Net assessed property valuation in Mohave County for 2001 increased $59 million over the previous year, apparently triggered by population growth and new construction, Chief Deputy Assessor Ron Nicholson.
The value exceeded $1 billion, an increase of 5 to 6 percent, Nicholson said.
The net assessed value is the value after exemptions and assessment ratios have been applied.
The value increased 7.8 percent in 2000 and 3.6 percent during several of the previous years, according to Nicholson.
Nicholson said he expects little relief for the county's continuing fiscal crisis in the general fund, which accounts for more than one-third of the overall budget of about $150 million for the fiscal year that ends June 30.
On March 28, County Manager Ron implemented cost-cutting measures which included a hiring freeze on jobs paid for through the general fund and reducing overtime.
"I think what is important is property tax contributed 36 percent of the general fund (revenues)," Nicholson said.
"You can't expect this small 36 percent to make up for the needs of the 100 percent."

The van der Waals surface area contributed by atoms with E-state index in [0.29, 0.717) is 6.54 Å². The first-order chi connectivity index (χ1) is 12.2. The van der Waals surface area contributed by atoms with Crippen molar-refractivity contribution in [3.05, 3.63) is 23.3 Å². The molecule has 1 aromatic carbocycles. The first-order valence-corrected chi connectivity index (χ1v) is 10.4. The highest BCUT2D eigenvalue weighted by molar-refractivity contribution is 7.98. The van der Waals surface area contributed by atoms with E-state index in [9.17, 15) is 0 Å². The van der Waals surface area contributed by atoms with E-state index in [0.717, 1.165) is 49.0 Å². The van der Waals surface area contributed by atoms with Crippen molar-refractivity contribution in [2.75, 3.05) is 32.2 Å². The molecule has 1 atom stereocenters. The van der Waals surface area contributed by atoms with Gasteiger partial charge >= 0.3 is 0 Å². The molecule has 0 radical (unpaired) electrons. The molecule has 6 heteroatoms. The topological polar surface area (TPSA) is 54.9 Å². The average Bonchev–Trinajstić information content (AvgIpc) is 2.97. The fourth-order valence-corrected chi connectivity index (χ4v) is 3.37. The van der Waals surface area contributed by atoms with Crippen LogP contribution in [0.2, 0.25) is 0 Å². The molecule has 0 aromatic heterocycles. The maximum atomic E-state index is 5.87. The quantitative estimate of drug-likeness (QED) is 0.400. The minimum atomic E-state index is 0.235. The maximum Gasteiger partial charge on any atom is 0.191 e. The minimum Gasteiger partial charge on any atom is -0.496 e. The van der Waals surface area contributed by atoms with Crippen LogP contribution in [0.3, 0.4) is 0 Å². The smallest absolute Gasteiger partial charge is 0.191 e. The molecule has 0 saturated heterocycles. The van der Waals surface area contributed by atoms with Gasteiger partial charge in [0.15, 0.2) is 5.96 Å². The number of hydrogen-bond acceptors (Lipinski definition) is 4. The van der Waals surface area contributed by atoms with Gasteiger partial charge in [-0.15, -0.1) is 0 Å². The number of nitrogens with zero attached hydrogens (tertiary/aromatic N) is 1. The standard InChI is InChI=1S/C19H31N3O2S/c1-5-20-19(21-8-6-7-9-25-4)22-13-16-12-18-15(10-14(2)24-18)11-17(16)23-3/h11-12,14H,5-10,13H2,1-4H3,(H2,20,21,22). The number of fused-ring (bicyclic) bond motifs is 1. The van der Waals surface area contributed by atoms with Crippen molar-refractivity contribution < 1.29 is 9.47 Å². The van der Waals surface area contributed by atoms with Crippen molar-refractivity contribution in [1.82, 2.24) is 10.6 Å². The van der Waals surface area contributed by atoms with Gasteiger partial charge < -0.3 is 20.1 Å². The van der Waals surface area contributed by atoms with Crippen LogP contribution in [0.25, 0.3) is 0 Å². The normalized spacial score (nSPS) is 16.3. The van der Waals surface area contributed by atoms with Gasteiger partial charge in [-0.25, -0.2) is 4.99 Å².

Nicholson said eight of Arizona's 15 counties have higher primary property tax rates than Mohave County, where the rate is $1.75 per $100 in assessed valuation.
Expressing concerns that higher property taxes would burden property owners, the supervisors did not raise the primary rate by 21.94 cents, as Walker had recommended, when they adopted the 2001-2002 budget in August 2001.
The county collects about 15 percent of the total property tax bill for a single-family home and disburses the remainder to special districts, such as fire districts, and other taxing agencies, Nicholson said.
Schools account for about 60 percent of the total.
The county collects property taxes on an estimated 250,000 parcels, Assessor Bev Payne said.
Personal property accounts for about 8 percent of the total, Nicholson said.
Personal property includes mobile homes and contents in businesses such as machinery.
The assessor's office is simplifying taxes by combining the real and personal property, Payne said.
"(Property owners) get one value notice that has everything on it," she said.
Doing so saves postage, Nicholson said.
State law also exempts the first $53,000 in value for commercial personal property such as desks and computers in offices and cash registers and coolers in stores, according to the assessor's office.